It’s amazing how much about my mom’s life I learned through her death.
I always knew Mom was a very private person. Yet, her funeral boasted myriad outsiders
who were somehow touched by Mom; it was my window into her true depth of
compassion for others, even during her personal cancer struggle. The receiving
line represented grieving people from all walks of her life: the Russian manicurist
who looked forward to seeing my mom every week for the last eight years (even
during her marathon chemo infusion days), the dry cleaning lady who loved
receiving my mom’s crafty hand-written recipes each week, teachers from my
grade school (over 35 years ago) who worked with her as class mom.
As I looked out across the sea of people congregated, I realized that many of them had, at
one point in their lives, sat around our dinner table and benefited from Mom’s
gourmet cooking. In fact, I’m certain that some friendships in the audience were
even kindled around our table, in our kitchen.
Our dinner table was effectively a communal table. As quiet and reserved as my
mom could be, my father is the polar opposite. He is a people-collector. Every
person that came into contact with my dad was, in one way or another, invited
over the house for a home-cooked meal (regardless if he informed Mom). To
this day, I have no idea how my mom put up with him. On many occasions,
she’d find herself cooking for people who didn’t even speak a lick of English
but whom my dad had met out: at the hospital, on the street, at the symphony.
Basically, there was no filter for Dad. Whoever seemed remotely interesting
would get the invite for dinner. Often, Mom would be told the morning of the
dinner and, without any hesitation, the table would be set and the kitchen would
be overflowing with savory smells with the stove and double oven in full swing.
Many of my memories from childhood revolved around our kitchen and the
conversations across the dinner table.
For the last five years of her life, Mom’s quiet strength prevented most people
from even knowing she was deeply suffering from a terminal illness.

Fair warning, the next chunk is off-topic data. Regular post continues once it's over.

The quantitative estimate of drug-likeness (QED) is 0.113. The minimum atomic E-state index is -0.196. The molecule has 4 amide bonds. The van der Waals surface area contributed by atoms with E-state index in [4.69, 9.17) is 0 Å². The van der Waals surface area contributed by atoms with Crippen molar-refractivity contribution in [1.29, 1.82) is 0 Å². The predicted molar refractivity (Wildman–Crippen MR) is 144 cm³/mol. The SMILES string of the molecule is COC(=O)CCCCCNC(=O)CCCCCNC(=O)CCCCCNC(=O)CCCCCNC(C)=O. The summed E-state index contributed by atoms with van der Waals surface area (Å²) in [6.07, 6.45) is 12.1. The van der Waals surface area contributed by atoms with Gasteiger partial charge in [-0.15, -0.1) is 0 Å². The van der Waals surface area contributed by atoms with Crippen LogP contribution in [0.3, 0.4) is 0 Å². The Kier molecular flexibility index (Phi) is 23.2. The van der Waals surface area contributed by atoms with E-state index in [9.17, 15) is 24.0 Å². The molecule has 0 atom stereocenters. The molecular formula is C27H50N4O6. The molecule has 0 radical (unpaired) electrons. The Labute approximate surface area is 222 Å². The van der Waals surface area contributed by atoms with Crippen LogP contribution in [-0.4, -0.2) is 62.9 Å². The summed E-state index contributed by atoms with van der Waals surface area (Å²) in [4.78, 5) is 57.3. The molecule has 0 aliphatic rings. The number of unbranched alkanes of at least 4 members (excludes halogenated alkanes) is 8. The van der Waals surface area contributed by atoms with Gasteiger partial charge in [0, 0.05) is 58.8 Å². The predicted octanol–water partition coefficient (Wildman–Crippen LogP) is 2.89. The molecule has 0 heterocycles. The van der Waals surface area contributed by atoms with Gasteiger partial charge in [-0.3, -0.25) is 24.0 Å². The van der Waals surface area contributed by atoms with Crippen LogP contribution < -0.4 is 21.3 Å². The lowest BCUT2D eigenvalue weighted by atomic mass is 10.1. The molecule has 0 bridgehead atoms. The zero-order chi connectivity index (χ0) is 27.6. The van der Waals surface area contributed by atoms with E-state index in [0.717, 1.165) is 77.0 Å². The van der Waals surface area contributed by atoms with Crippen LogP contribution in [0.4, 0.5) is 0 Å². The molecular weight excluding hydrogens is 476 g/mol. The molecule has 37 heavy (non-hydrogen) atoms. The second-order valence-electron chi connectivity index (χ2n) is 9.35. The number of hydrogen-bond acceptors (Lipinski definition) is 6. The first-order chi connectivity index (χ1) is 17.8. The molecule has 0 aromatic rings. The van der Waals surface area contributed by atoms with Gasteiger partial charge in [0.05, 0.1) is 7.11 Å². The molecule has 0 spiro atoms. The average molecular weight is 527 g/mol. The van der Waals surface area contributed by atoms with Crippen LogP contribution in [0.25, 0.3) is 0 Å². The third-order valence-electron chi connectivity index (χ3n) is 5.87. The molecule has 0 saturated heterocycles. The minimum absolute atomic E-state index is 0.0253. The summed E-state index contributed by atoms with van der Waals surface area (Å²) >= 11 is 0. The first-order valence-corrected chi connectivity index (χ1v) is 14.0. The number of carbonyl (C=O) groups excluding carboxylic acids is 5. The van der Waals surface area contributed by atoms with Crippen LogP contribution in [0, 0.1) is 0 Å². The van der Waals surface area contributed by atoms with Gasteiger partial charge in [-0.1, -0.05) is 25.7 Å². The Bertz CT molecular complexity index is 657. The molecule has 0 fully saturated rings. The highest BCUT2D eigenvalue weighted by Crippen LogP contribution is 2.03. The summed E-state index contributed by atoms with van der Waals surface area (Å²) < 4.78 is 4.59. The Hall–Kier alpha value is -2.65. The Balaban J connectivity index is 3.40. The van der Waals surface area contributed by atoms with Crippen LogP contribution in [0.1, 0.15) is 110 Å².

She was always that pillar of strength to her friends, to her family and to cancer. She
would drive herself alone to her multi-hour chemo treatments at the hospital.
Devoid of emotion, she’d “plug into” her chest port and start reading her favorite
book or finish a crossword puzzle. Then, she’d shop for her groceries and come
home and start cooking like it was any other day.
Cooking became her form of meditation and a way to escape the cancer struggles she faced on a daily
When her hair fell out, she always had new wigs lined up ready to be
styled. When her eyebrows fell out, without hesitation new ones were tattooed
on. With the fifty -pound weight loss came new, vibrant zany outfits. She didn’t
outwardly pity herself.
She wasn’t willing to allow herself to give in.
And so, the meals continued to be cooked and people continued to gather around our dinner
table. As her illness started progressing, providing meals for people made mom
It gave her a sense of purpose when all else seemed doom and gloom.
In fact, it wasn’t until simple ingredients from her dishes (sugar, butter, etc) were
conspicuously missing, that we knew she was sicker than she let on.
After Mom’s funeral four years ago, I vowed that I would do anything I could
to preserve her memory and abundant culinary legacy. As we were cleaning
out the shelves in the kitchen, I stared in awe at Mom’s cookbook collection. It
boasts many celebrated books spanning decades: The French Chef’s Cookbook
by Julia Child, The Silver Palate by Sheila Lukins, James Beard’s Menus
for Entertaining. Each book shows signs of heavy usage – the pages are
earmarked, the recipes are marked up with notes along the sides. What was
even more intriguing and overwhelming were Mom’s own personal 3-ring binder
cookbooks and crafty recipe boxes, overflowing with handwritten recipes to her
own celebrated meals. Like a mad scientist it seemed she wrote these recipes
on anything she could find: post it notes, crumpled elementary school paper,
Dad’s script sheets.
The MyJudytheFoodie blog is my artful interpretation of Mom’s life through her
The emotional journey we will take through her recipes will create a
connection to Mom that will undoubtedly expose her strength and determination
as a wife, mother, friend, and, of course, celebrated cook!!
[Best of all, my father tells me my mother didn’t even know how to boil water
when they were married so, maybe there IS some hope for me too].
Come join me!